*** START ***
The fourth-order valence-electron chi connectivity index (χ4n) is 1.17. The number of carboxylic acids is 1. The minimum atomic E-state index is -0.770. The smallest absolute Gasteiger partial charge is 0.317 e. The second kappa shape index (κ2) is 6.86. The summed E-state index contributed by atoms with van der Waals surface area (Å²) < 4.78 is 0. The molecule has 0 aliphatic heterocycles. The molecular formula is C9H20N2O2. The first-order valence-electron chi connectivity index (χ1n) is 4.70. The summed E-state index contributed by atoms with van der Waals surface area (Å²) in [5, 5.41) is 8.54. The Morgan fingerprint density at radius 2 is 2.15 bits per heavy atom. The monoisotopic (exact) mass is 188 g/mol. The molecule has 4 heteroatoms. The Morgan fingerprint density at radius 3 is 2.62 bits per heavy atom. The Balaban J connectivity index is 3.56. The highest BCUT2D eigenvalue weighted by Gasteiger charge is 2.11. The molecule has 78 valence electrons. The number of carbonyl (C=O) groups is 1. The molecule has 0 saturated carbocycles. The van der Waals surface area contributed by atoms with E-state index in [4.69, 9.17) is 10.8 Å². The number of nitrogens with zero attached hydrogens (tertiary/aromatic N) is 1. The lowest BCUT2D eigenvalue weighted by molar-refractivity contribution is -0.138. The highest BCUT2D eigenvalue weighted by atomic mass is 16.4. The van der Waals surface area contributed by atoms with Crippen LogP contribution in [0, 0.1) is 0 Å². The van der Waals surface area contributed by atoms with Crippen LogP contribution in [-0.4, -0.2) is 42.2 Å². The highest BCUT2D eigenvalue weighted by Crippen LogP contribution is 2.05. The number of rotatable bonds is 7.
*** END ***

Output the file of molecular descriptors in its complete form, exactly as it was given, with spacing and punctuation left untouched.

The fourth-order valence-electron chi connectivity index (χ4n) is 1.17. The number of carboxylic acids is 1. The minimum atomic E-state index is -0.770. The smallest absolute Gasteiger partial charge is 0.317 e. The second kappa shape index (κ2) is 6.86. The summed E-state index contributed by atoms with van der Waals surface area (Å²) < 4.78 is 0. The molecule has 0 aliphatic heterocycles. The molecular formula is C9H20N2O2. The first-order valence-electron chi connectivity index (χ1n) is 4.70. The summed E-state index contributed by atoms with van der Waals surface area (Å²) in [5, 5.41) is 8.54. The Morgan fingerprint density at radius 2 is 2.15 bits per heavy atom. The monoisotopic (exact) mass is 188 g/mol. The molecule has 4 heteroatoms. The Morgan fingerprint density at radius 3 is 2.62 bits per heavy atom. The Balaban J connectivity index is 3.56. The highest BCUT2D eigenvalue weighted by Gasteiger charge is 2.11. The molecule has 78 valence electrons. The number of carbonyl (C=O) groups is 1. The molecule has 0 saturated carbocycles. The van der Waals surface area contributed by atoms with E-state index in [4.69, 9.17) is 10.8 Å². The number of nitrogens with zero attached hydrogens (tertiary/aromatic N) is 1. The lowest BCUT2D eigenvalue weighted by molar-refractivity contribution is -0.138. The highest BCUT2D eigenvalue weighted by atomic mass is 16.4. The van der Waals surface area contributed by atoms with Crippen LogP contribution in [0, 0.1) is 0 Å². The van der Waals surface area contributed by atoms with Crippen LogP contribution in [-0.4, -0.2) is 42.2 Å². The highest BCUT2D eigenvalue weighted by Crippen LogP contribution is 2.05. The number of rotatable bonds is 7.